The issue of killer robots has not yet surfaced in public discourse in California as more than 500 police departments and sheriffs seek approval for a military-grade gun policy under a new state law. Oakland police have abandoned the idea of ​​arming robots with guns after a public backlash, but will outfit them with pepper spray.

Many of the usage policies already approved are vague for armed bots, said John Lindsey Boland, who has been monitoring implementation of the new law as part of the American Friends Service Committee, and some departments may assume they have tacit permission to publish them. .

He said, “I think most departments aren’t willing to use their robots for lethal force, but if asked, I think there are other departments that say, ‘We want that power.'”

San Francisco Superintendent Aaron Peskin first proposed banning police from using robot power against a person. But the ministry said that while it would not equip the robots with firearms, it wanted the option to attach explosives to breach barriers or disorient a suspect.

The approved policy allows only a limited number of high-ranking officers to authorize the use of robots as lethal force—and only when lives are at stake and after exhausting alternative force or de-escalation tactics, or concluding that they would not be able to subdue the suspect by alternative means.

San Francisco police say the department’s dozens of operational ground robots have never been used to deliver an explosive device, but are used to assess bombs or provide eyes in low-visibility situations.

“We live in a time when unimaginable mass violence is becoming more common. We need choice so that we can save lives should we experience this kind of tragedy in our city,” San Francisco Police Chief Bill Scott said in a statement.

SWAT Lt. Robin Lopez said the Los Angeles Police Department does not have any robots or armed drones. He declined to say why his department was not seeking permission for armed robots, but stressed that they would need permission to deploy one.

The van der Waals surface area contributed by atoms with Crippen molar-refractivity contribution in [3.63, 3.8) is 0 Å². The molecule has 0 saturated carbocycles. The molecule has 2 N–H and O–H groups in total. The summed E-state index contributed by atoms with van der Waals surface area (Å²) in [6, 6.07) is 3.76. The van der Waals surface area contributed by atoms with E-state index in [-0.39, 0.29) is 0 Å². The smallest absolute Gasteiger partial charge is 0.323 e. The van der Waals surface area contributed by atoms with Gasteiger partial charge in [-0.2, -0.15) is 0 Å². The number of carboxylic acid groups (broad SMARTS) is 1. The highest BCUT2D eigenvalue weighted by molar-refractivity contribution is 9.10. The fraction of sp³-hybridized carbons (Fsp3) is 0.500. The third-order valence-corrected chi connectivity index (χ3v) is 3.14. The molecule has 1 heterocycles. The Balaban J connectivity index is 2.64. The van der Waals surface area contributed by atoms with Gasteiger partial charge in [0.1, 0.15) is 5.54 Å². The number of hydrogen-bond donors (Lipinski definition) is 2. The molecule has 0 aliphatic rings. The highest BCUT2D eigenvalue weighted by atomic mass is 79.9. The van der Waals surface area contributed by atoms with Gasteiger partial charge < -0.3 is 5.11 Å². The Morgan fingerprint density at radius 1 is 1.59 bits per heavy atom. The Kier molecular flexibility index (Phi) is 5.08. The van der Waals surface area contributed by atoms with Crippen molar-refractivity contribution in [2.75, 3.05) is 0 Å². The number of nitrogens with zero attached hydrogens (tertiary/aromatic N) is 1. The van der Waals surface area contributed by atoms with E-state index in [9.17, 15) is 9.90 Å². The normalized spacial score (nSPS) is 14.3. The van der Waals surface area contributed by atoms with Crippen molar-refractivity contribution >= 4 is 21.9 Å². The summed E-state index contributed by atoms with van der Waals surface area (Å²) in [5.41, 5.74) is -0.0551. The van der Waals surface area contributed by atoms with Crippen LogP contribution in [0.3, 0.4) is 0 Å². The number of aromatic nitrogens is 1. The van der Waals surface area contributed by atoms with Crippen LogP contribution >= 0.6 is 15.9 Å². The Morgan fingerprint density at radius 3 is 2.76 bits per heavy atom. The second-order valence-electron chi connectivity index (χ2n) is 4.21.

“It’s a violent world,” he said, “so we’ll cross that bridge when we come to it.”

There are often better options than robots if lethal force is needed, said Lomax, the former head of the Tactical Officers Group, because bombs can cause collateral damage to buildings and people. “For many departments, especially in populated cities, these factors will add a lot of risk,” he said.

Last year, the New York Police Department returned a rented robotic dog sooner than expected after a public backlash, suggesting civilians aren’t yet comfortable with the idea of ​​machines chasing humans.

Police in Maine have used robots at least twice to deliver explosives intended to destroy walls or doors and end confrontations.

In June 2018, in the small town of Dixmont, Maine, police intended to use a robot to drop small explosives that would demolish an exterior wall, but instead caused the roof of a home to collapse.

The man inside was shot twice after the explosion, survived and was not stabbed in any reckless conduct with a firearm. The state later settled his lawsuit against the police, claiming that they had used the explosives improperly.

In April 2020, the Maine State Police used a small charge to blow up the door of a home during a confrontation. The suspect was shot dead by police when he emerged from the destroyed entrance and opened fire.

As of this week, the attorney general’s office had not completed its review of the tactics used in the 2018 confrontation, including the use of the improvised explosive device. A 2020 incident report dealt only with the fatal shooting.


Lauer reported from Philadelphia. Associated Press reporter David Sharp in Portland, Maine, contributed.

Copyright 2022 The Associated Press. All rights reserved. This material may not be published, broadcast, rewritten, or redistributed without permission.